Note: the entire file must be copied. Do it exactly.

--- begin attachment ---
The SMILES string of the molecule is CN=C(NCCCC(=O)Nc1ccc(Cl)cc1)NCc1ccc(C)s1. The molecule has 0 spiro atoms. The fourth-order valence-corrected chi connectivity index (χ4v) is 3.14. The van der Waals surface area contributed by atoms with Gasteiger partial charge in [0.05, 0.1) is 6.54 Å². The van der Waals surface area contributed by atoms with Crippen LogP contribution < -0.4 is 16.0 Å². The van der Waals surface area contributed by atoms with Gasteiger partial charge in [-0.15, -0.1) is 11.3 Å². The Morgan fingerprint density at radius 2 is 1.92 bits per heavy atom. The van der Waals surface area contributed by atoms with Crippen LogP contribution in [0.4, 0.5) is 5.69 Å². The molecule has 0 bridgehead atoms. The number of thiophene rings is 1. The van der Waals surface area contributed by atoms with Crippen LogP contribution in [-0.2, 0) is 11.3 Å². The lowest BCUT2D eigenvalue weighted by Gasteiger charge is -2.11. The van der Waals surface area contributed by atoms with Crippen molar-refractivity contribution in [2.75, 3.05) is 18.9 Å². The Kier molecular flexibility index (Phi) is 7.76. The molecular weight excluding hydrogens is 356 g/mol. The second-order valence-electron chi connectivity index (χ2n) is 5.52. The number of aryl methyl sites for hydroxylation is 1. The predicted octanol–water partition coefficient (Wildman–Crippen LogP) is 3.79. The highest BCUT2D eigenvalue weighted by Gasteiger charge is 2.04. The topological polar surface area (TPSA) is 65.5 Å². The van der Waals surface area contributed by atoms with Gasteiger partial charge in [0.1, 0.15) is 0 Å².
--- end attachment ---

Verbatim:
The SMILES string of the molecule is CN=C(NCCCC(=O)Nc1ccc(Cl)cc1)NCc1ccc(C)s1. The molecule has 0 spiro atoms. The fourth-order valence-corrected chi connectivity index (χ4v) is 3.14. The van der Waals surface area contributed by atoms with Gasteiger partial charge in [0.05, 0.1) is 6.54 Å². The van der Waals surface area contributed by atoms with Crippen LogP contribution < -0.4 is 16.0 Å². The van der Waals surface area contributed by atoms with Gasteiger partial charge in [-0.15, -0.1) is 11.3 Å². The Morgan fingerprint density at radius 2 is 1.92 bits per heavy atom. The van der Waals surface area contributed by atoms with Crippen LogP contribution in [0.4, 0.5) is 5.69 Å². The molecule has 0 bridgehead atoms. The number of thiophene rings is 1. The van der Waals surface area contributed by atoms with Crippen LogP contribution in [-0.2, 0) is 11.3 Å². The lowest BCUT2D eigenvalue weighted by Gasteiger charge is -2.11. The van der Waals surface area contributed by atoms with Crippen molar-refractivity contribution in [2.75, 3.05) is 18.9 Å². The Kier molecular flexibility index (Phi) is 7.76. The molecular weight excluding hydrogens is 356 g/mol. The second-order valence-electron chi connectivity index (χ2n) is 5.52. The number of aryl methyl sites for hydroxylation is 1. The predicted octanol–water partition coefficient (Wildman–Crippen LogP) is 3.79. The highest BCUT2D eigenvalue weighted by Gasteiger charge is 2.04. The topological polar surface area (TPSA) is 65.5 Å². The van der Waals surface area contributed by atoms with Gasteiger partial charge in [0.1, 0.15) is 0 Å².